Succulent, red-ripe cherries explode with flavor in your mouth. If you love this springtime fruit but have a small yard, limited time or poor soil, you can grow a cherry tree in a container on your patio or balcony if you have a sunny spot. And you can move your container indoors if your winters are very cold. Dwarf trees are best suited to life in a container—you won’t get as much fruit as in-ground trees produce, but a few handfuls of cherries will make your efforts worthwhile.
Growing Cherry Trees in Containers
Purchase a grafted dwarf cherry tree. The varieties called “Stella” and “Sweetheart” are self-pollinating—most other types of cherry trees require a second tree in their vicinity in order to provide pollination to the flowers.
Spread a 1-inch layer of gravel in the bottom of your container to improve drainage. Then fill it about half full with potting soil that has a pH between 6.2 and 6.8, which is considered slightly acidic. Take your cherry tree out of its nursery pot and set it in the container. Fill to within 2 inches of the rim with additional potting soil and firm it down gently with your hands. Place it on a saucer if you need to protect a wooden deck from water damage.
Water your potted cherry tree when the soil surface becomes dry. Do not over water, especially during winter and other times when the weather is cool.
Fertilize your potted cherry tree lightly once a year, in early spring before flower buds begin to form. Make manure tea with 1 qt. of chicken manure mixed with 1 gallon of water or sprinkle about 1 cup of blood and bone meal on the soil surface.
Prune your tree during summer, after you harvest all fruit. Prune dead or misshapen branches back to the branch collar at the main trunk and thin branches to allow light to enter the tree’s central region and to improve air circulation around the branches.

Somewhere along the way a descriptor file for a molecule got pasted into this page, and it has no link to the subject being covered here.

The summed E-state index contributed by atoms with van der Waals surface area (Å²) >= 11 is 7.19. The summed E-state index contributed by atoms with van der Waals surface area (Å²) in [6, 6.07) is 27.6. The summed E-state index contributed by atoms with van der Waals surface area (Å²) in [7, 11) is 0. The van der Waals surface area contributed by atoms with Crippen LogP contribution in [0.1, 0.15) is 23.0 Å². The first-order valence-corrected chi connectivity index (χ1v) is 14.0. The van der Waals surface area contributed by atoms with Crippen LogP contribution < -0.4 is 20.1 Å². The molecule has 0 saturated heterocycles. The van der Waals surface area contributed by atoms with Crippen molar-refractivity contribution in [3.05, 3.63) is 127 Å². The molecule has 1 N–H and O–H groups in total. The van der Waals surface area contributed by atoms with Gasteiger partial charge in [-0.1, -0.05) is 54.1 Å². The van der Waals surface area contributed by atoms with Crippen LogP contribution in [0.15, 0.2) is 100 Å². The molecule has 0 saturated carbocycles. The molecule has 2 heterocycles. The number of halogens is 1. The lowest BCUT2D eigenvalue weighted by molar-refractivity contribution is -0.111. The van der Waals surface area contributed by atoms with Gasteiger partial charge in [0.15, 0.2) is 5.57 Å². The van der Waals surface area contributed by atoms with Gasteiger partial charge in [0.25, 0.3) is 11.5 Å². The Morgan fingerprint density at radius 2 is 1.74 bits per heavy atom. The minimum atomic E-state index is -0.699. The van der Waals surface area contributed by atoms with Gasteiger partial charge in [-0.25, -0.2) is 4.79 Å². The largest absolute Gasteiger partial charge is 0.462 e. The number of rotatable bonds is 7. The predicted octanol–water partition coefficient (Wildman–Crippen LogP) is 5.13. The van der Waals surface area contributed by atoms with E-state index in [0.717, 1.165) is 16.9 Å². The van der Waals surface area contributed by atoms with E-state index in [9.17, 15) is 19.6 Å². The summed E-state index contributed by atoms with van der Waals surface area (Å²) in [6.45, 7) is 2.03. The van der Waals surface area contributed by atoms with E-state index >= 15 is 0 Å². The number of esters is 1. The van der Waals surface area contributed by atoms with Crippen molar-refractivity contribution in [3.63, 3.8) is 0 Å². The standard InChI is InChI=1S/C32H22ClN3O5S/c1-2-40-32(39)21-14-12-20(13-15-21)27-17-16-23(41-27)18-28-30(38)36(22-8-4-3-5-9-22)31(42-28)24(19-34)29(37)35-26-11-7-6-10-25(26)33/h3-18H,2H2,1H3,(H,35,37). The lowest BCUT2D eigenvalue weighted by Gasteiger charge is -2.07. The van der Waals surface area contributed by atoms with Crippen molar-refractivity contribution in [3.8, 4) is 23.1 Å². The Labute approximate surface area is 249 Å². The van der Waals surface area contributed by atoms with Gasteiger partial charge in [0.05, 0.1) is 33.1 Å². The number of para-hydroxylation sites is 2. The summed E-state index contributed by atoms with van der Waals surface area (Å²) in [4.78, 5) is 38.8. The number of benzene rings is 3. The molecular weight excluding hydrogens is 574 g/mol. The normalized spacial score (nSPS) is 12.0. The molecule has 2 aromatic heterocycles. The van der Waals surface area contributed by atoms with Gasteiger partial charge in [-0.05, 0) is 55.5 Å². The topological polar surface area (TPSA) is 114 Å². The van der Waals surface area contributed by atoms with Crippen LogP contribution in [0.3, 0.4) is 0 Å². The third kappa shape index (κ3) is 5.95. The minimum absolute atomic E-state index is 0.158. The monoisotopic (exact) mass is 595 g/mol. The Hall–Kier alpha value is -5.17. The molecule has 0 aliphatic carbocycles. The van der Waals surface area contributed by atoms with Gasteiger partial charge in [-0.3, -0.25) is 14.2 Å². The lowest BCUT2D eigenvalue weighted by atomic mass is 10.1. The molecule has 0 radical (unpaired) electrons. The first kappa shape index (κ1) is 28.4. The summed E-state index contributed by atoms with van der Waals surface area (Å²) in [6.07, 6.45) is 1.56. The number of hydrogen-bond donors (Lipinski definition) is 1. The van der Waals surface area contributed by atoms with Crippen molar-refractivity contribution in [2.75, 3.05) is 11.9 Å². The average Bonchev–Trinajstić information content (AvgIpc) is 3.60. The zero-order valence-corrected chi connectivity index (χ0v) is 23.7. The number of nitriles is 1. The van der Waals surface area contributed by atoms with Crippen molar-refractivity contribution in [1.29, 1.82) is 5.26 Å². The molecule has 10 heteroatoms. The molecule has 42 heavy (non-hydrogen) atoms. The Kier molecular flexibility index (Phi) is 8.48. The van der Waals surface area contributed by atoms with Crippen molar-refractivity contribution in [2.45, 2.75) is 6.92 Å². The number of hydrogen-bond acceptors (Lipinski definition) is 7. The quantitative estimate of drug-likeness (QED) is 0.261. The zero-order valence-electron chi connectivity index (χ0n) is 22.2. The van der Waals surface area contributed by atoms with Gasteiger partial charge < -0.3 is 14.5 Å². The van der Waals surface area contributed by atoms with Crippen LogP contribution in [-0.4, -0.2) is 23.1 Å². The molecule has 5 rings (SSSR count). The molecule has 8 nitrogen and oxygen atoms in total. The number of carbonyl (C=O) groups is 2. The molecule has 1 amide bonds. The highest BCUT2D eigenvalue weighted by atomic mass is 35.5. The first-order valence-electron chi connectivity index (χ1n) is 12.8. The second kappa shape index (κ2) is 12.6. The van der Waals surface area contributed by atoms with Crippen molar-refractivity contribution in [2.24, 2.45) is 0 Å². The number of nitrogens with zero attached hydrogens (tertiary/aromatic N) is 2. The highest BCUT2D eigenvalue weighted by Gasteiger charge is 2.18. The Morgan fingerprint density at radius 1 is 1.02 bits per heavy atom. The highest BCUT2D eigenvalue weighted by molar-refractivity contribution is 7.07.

Things You Will Need
- Self-pollinating dwarf cherry tree
- Container with drainage holes, 12 inches in diameter or larger
- Slightly acidic potting soil
- Plant saucer (optional)
- Wood and clay containers cause soil to become dry faster than containers made of plastic, metal and ceramic material.
- Because fruit forms on year-old shoots, you can prune off new growth to keep your tree compact and tidy.
- The website Treehelp.com advises that summer is the best time to prune cherry trees because a disease called silver leaf can occur if you prune it at other times of year.
- Don't use a saucer under your container if you needn't protect a deck or other surface because the water it holds can cause your tree to develop root rot.
- Prune Yoshino Cherry Trees
- Plant a Cherry Tree in Georgia
- Grow Cherry Trees in Arkansas
- Grow Montmorency Cherry Trees
- Grow a Potted Orange Tree
- Grow Cherry Trees in Zone 8
- Grow Sweet Fruit Trees
- Germinate Cherry Seeds Indoors
- Plant a Kwanzan Cherry Tree
- Plant & Care for a Black Mission Fig Tree
- Plant Dwarf Fruit Trees in Michigan
- Pomegranate Tree Planting